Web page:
To support academic honesty at Seneca College, all work submitted by students may be reviewed for authenticity and originality, utilizing software tools and third party services. Please visit the Academic Honesty site on http://library.senecacollege.ca for further information regarding cheating and plagiarism policies and procedures.

Discrimination/Harassment
All students and employees have the right to study and work in an environment that is free from discrimination and/or harassment. Language or activities that defeat this objective violate the College Policy on Discrimination/Harassment and shall not be tolerated. Information and assistance are available from the Student Conduct Office at student.conduct@senecacollege.ca.

Accommodation for Students with Disabilities
The College will provide reasonable accommodation to students with disabilities in order to promote academic success. If you require accommodation, contact the Counselling and Disabilities Services Office at ext. 22900 to initiate the process for documenting, assessing and implementing your individual accommodation needs.

Prerequisite(s)
CIP011

Topic Outline

  • The cost of insurance fraud
  • Fraud, defences and the law
  • New business and renewals
  • Property, automobile and liability claims
  • Organizations and initiatives against insurance fraud
  • Ethics awareness

Mode of Instruction
Students learn through classroom lectures, discussions, and question and answer periods.

It is the student's responsibility to save documents, articles and notes that the instructor has provided on Blackboard or in class. Students will not be able to access Blackboard as of the last day of the student's class.

Prescribed Texts
Textbooks must be purchased directly from the Insurance Institute of Canada (416-362-2588). College fee does not include textbook.

Required Supplies
A notebook, pens, highlighter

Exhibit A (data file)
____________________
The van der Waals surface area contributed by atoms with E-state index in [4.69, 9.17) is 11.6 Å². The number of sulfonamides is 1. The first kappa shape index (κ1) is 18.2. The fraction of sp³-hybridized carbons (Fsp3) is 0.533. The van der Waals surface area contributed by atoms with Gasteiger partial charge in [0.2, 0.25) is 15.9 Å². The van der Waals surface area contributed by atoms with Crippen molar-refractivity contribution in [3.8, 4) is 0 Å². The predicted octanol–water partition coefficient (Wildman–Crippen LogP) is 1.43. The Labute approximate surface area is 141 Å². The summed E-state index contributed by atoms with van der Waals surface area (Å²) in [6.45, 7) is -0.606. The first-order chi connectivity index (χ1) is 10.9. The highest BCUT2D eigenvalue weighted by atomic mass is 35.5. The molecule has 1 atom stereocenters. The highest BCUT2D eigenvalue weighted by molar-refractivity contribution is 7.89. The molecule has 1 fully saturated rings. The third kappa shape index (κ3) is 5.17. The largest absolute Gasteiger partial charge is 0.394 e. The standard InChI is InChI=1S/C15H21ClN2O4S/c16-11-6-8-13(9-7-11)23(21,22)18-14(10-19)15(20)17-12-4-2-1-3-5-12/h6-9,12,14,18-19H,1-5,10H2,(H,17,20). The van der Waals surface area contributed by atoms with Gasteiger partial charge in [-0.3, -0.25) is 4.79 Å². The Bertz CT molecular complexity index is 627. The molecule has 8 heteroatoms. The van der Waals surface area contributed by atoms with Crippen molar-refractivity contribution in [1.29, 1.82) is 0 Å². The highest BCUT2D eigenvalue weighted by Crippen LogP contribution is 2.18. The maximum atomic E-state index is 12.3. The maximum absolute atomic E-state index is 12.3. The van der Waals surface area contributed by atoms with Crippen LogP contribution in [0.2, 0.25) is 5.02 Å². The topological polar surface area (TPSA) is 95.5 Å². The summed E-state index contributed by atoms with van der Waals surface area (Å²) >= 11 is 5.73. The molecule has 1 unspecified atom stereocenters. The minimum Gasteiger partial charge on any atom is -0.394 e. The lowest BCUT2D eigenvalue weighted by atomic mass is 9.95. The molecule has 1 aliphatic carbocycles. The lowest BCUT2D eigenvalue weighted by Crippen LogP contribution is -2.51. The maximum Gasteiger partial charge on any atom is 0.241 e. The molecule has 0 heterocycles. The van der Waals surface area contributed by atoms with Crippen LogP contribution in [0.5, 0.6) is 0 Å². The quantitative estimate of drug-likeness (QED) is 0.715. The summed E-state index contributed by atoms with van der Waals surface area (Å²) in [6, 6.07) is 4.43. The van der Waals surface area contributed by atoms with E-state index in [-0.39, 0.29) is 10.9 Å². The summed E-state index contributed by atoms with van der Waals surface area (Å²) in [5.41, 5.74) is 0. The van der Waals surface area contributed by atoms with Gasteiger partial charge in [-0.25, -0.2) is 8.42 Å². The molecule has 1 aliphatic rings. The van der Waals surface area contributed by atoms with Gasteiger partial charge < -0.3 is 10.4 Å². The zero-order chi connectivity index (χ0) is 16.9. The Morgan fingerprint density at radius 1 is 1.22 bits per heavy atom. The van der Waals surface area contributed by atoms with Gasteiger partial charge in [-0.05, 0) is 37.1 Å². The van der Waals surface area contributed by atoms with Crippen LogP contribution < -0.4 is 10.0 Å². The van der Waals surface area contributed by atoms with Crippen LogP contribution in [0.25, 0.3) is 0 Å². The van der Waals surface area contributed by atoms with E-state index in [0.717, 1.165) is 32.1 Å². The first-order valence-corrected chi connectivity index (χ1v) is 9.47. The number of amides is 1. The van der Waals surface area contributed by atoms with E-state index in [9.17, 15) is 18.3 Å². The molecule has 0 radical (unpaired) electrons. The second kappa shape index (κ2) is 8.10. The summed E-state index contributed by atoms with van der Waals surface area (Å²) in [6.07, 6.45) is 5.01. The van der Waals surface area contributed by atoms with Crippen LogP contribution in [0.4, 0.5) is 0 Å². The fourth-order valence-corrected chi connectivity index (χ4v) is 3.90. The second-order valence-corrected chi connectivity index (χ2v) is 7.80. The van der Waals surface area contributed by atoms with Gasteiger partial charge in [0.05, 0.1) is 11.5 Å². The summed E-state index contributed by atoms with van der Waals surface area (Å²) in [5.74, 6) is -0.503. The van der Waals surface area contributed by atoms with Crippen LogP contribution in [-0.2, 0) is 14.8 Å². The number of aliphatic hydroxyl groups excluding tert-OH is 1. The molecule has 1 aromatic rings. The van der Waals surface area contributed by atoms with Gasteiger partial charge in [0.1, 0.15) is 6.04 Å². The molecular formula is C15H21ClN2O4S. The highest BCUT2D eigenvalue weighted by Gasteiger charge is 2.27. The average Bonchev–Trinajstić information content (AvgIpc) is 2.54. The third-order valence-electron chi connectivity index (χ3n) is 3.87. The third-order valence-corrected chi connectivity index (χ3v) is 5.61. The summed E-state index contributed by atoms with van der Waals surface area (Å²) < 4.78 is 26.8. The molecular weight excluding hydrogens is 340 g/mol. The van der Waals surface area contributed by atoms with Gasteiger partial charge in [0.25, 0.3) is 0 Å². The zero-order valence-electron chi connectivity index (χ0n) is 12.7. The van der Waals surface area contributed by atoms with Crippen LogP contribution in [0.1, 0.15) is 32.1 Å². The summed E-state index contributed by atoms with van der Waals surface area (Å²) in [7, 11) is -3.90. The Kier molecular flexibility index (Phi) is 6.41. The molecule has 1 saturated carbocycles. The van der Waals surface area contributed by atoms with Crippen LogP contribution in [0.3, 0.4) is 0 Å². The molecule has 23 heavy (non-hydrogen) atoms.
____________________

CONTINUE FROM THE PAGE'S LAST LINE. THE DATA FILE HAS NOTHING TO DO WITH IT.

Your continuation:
Promotion Policy

Grading Policy
A+ 90%  to  100%
A 80%  to  89%
B+ 75%  to  79%
B 70%  to  74%
C+ 65%  to  69%
C 60%  to  64%
D+ 55%  to  59%
D 50%  to  54%
F 0%    to  49% (Not a Pass)
OR
EXC Excellent
SAT Satisfactory
UNSAT Unsatisfactory

For further information, see a copy of the Academic Policy, available online (http://www.senecacollege.ca/academic-policy) or at Seneca's Registrar's Offices.


Modes of Evaluation

Case Studies 10%
Quizzes (3) 30%
Midterm 20%
Final Exam 40%
 

Those students electing to obtain a credit from the Insurance Institute of Canada (IIC) will write the IIC final exam, which will be written outside of Seneca College. Details regarding the registration process, payment, and date/time/location will be communicated to the class by the Seneca College course instructor.
Those students not wishing to pursue the IIC credit will write a Seneca College final exam. In both cases, students who are successful will receive a Seneca College credit.

To obtain the IIC credit: students must achieve a minimum mark of 70% on the term work (counted out of 100) and 55% on the IIC final exam
(counted out of 200) for a combined minimum total mark of 180 out of 300. To obtain Honours, an overall course grade of 80%, including a minimum final exam mark of 80% (240 out of 300) is required.





Approved by: Susan Horne